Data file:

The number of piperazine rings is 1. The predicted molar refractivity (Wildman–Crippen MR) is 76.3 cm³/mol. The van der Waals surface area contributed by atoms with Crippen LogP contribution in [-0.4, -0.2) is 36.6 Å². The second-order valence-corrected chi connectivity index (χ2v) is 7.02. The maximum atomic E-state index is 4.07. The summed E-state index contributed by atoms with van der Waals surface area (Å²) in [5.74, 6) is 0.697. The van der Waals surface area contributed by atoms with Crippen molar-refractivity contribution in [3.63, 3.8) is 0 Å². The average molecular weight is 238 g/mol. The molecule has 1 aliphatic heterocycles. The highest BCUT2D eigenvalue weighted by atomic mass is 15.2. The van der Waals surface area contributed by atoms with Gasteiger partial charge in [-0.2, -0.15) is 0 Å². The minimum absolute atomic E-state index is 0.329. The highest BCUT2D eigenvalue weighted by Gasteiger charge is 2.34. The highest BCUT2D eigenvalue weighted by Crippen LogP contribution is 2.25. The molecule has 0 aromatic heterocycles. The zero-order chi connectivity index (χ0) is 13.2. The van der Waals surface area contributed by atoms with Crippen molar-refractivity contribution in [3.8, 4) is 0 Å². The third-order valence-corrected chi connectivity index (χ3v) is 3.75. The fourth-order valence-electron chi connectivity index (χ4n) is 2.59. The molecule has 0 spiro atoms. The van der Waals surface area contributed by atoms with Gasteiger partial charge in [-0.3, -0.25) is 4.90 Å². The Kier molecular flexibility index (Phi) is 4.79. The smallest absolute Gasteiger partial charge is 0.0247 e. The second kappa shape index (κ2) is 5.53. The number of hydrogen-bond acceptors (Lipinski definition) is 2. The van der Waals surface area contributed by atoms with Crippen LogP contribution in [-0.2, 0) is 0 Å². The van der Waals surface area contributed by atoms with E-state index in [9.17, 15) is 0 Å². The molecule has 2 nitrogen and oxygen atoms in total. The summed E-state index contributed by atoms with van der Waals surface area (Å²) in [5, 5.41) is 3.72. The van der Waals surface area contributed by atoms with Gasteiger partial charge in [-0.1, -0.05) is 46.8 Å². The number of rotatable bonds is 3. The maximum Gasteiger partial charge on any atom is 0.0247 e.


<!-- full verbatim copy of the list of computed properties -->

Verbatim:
The number of piperazine rings is 1. The predicted molar refractivity (Wildman–Crippen MR) is 76.3 cm³/mol. The van der Waals surface area contributed by atoms with Crippen LogP contribution in [-0.4, -0.2) is 36.6 Å². The second-order valence-corrected chi connectivity index (χ2v) is 7.02. The maximum atomic E-state index is 4.07. The summed E-state index contributed by atoms with van der Waals surface area (Å²) in [5.74, 6) is 0.697. The van der Waals surface area contributed by atoms with Crippen molar-refractivity contribution in [3.63, 3.8) is 0 Å². The average molecular weight is 238 g/mol. The molecule has 1 aliphatic heterocycles. The highest BCUT2D eigenvalue weighted by atomic mass is 15.2. The van der Waals surface area contributed by atoms with Gasteiger partial charge in [-0.2, -0.15) is 0 Å². The minimum absolute atomic E-state index is 0.329. The highest BCUT2D eigenvalue weighted by Gasteiger charge is 2.34. The highest BCUT2D eigenvalue weighted by Crippen LogP contribution is 2.25. The molecule has 0 aromatic heterocycles. The zero-order chi connectivity index (χ0) is 13.2. The van der Waals surface area contributed by atoms with Crippen molar-refractivity contribution in [3.8, 4) is 0 Å². The third-order valence-corrected chi connectivity index (χ3v) is 3.75. The fourth-order valence-electron chi connectivity index (χ4n) is 2.59. The molecule has 0 spiro atoms. The van der Waals surface area contributed by atoms with Gasteiger partial charge in [-0.3, -0.25) is 4.90 Å². The Kier molecular flexibility index (Phi) is 4.79. The smallest absolute Gasteiger partial charge is 0.0247 e. The second kappa shape index (κ2) is 5.53. The number of hydrogen-bond acceptors (Lipinski definition) is 2. The van der Waals surface area contributed by atoms with Crippen LogP contribution in [-0.2, 0) is 0 Å². The van der Waals surface area contributed by atoms with E-state index in [9.17, 15) is 0 Å². The molecule has 2 nitrogen and oxygen atoms in total. The summed E-state index contributed by atoms with van der Waals surface area (Å²) in [5, 5.41) is 3.72. The van der Waals surface area contributed by atoms with Gasteiger partial charge in [-0.1, -0.05) is 46.8 Å². The number of rotatable bonds is 3. The maximum Gasteiger partial charge on any atom is 0.0247 e.